f/k/a archives . . . real opinions & real haiku

December 8, 2005

are nurses switching to law?

Filed under: pre-06-2006 — David Giacalone @ 3:36 pm


As you may have seen, this year’s Gallup Poll on “Honesty and Ethical Ratings

of People in Different Professions” (Gallup News Service, Dec. 5, 2005) found

nurses again firmly on top, with lawyers far behind.

 

trust me flip

 

Americans were asked “to rate the honesty and ethical standards of members of 

professions on a five-point scale that ranges from “very high” to “very low.”  Eighty-

two percent said that Nurses rated High or Very High, while only 18 percent put

Lawyers at the high end of honesty and ethics.  On the other hand, thirty-five percent

of those surveyed said Lawyers have Low or Very Low honesty and ethics, while a

mere three percent rated Nurses that low. 

 

Given those results, I had to follow up, when I discovered yesterday that someone

had Googled how do i become a lawyer as a registered nurse>. [By the way, the 

 # 1 result out of 1.75 million was an f/k/a post that mentioned Mary Coffin, who

switched from nursing to law in her 40s.]  My quick research turned up a 2001 article

from the Detroit News entitled “Weary nurses find jobs, joy in other professions.”   The

article quoted Barbara Redman, dean of the Wayne State University School of Nursing,

saying that nurses may be leaving traditional clinical roles, but they aren’t “abandoning

their public service role of caring for patients.”  The article then states:


‘Ann Mandt, a Detroit attorney and registered nurse, agreed: ‘I’m doing the   “ivstand”

same thing I did as a nurse. I’m taking care of patients’.”

According to her firm profile, at the plaintiff’s personal injury firm of Charfoos & Christen-

sen, Mandt “is involved in all areas of practice, including medical malpractice, drug

products litigation, legal malpractice, mass tort and multiple/complex litigation.”  I

wonder how many of those surveyed for Gallup’s poll would consider that to be “doing

the same thing I did as a nurse . . . taking care of patients”?

 

 

ambulance   My web search also located the interesting case of Michael Latigona, a critical

care ambulance transport Registered Nurse, who was recently a  gubernatorial candidate

in New Jersey and has just announced formation of the One New Jersey Party.  At a

candidate information website, which makes its reports “based on submissions by the

candidate to the Eagleton Insitute of Politics,”  I learned that Marlton resident Latigona

“has more ethics and morals than any person we have ever known in the political arena.” 

In addition he “has taken up the study of law, although he admits ethically he could not

become a lawyer.:  He states,


“I could not in good faith become a lawyer, although I have always wanted to.

I cannot lie or embellish to represent a client. It’s just not in my nature to do

so. Rather than going home and reading a book like the DaVinci Code, I go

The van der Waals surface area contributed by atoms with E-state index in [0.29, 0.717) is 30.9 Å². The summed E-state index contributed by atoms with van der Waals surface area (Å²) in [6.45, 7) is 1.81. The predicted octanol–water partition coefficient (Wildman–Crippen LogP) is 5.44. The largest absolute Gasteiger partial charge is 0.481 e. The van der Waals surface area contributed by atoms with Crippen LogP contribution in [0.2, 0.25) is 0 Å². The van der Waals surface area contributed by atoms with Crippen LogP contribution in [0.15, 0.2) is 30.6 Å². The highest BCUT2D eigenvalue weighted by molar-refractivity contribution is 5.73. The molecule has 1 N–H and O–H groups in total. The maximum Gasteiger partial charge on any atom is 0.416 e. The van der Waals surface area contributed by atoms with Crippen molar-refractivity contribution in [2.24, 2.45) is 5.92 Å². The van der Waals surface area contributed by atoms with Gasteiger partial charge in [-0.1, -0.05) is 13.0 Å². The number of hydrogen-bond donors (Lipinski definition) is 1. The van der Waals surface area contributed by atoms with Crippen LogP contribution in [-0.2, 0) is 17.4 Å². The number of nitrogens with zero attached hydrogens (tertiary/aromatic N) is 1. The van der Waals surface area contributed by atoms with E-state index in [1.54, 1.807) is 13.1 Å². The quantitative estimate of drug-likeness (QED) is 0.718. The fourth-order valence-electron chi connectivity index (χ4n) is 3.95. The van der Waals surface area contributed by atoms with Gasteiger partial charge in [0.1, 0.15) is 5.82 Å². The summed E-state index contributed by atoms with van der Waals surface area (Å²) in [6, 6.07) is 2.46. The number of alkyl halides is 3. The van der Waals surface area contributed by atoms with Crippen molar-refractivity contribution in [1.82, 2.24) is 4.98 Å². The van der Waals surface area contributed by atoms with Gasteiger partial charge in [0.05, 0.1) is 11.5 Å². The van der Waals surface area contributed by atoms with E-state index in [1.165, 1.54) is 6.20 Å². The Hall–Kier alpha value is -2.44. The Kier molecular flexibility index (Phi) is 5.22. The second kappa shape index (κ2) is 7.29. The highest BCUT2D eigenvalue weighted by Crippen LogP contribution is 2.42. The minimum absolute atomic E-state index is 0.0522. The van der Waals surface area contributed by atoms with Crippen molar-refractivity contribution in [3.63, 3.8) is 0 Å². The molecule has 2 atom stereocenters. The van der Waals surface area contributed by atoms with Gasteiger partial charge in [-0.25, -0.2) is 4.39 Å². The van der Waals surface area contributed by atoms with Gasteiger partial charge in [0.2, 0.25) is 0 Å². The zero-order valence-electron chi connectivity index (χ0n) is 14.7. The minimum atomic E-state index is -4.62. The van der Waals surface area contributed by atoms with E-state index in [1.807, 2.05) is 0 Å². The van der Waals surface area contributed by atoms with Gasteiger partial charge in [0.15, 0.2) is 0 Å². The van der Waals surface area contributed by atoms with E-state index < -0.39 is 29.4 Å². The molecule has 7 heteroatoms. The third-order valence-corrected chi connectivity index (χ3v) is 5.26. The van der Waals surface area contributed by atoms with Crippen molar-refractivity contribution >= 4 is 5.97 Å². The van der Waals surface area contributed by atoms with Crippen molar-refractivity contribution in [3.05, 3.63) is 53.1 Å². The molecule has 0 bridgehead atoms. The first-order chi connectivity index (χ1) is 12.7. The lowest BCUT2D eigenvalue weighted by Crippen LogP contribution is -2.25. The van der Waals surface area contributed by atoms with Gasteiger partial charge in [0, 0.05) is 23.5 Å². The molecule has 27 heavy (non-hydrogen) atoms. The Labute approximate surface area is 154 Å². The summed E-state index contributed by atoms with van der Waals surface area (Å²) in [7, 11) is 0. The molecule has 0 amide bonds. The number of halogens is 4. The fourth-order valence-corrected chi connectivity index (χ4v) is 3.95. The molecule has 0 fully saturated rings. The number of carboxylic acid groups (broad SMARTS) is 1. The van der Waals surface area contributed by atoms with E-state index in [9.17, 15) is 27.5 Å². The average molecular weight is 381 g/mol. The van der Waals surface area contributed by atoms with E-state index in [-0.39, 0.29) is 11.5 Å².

home and read New Jersey statutes, interpret court decisions, and follow the

latest in legal decisions and legislation. I love the law, and know exactly how

to use it for all New Jerseyan’s. I’ve studied it for over ten years now.”

. . . .                                                           

 

“Who do you think will do the job better, a businessman, a lawyer, or a Regis-

tered Nurse who places people first, knows the law, and exactly how to use it?”

The website concludes — apparently based on candidate-submitted materials —  

that “Latigona has an acute awareness of how to use the law, and how New Jersey-

an’s can benefit from someone like himself who chooses to use the power of an

elected position to get the job done.”  At Latigona’s former campaign website we learn

that he will run for Mayor or Town Council in 2006, and he “vows if Governor elect Jon

Corzine does not fulfill his promises, he will start a recall in one year as law allows.”

 

Where is this post going?  Darned if I know.  It’s difficult to say whether disgruntled   

nurses will find career satisfaction in the law, much less joy.  I do believe, however,

that Americans will continue to trust nurses more than lawyers for as long as they

believe that nurses choose their profession in order to serve and lawyers choose theirs

in order to attain wealth, power and status.

 

 


 

medbag

 

 





tiny fevered brow –
the tick of the clock

measuring the night

 

 

 


 

wishing fountain

outside the cancer clinic:

some heads, some tails

 

 

 

 

 

 

 

 

fire-side poetry –
I turn to warm the left side
of my brain

 

 

 

 





mammogram–

morning snowflakes

stick

 




 

 

 


“fire-side poetry” – Raw NerVZ Haiku Volume VII No. 3

“mammogram” – The Heron’s Nest IV:2

“wishing fountain” – Frogpond XXV: 1

“tiny fevered brow” – In the Light, from the haibun Boots

 

 

potluck


tiny check At his weblog today, Prof. Bainbridge decided to take one anecdote and

try to turn it into a blanket condemnation of what he calls “socialized medicine.”

As is often the case (1) Steve leaves his analytical tools elsewhere when one of

his pet peeves is involved; and (2) a number of his Commentors do a good job

of explaining reality to him.  Good, ’cause I’m too tired to try.

 

 

                                                                                                                              ambulance f

 

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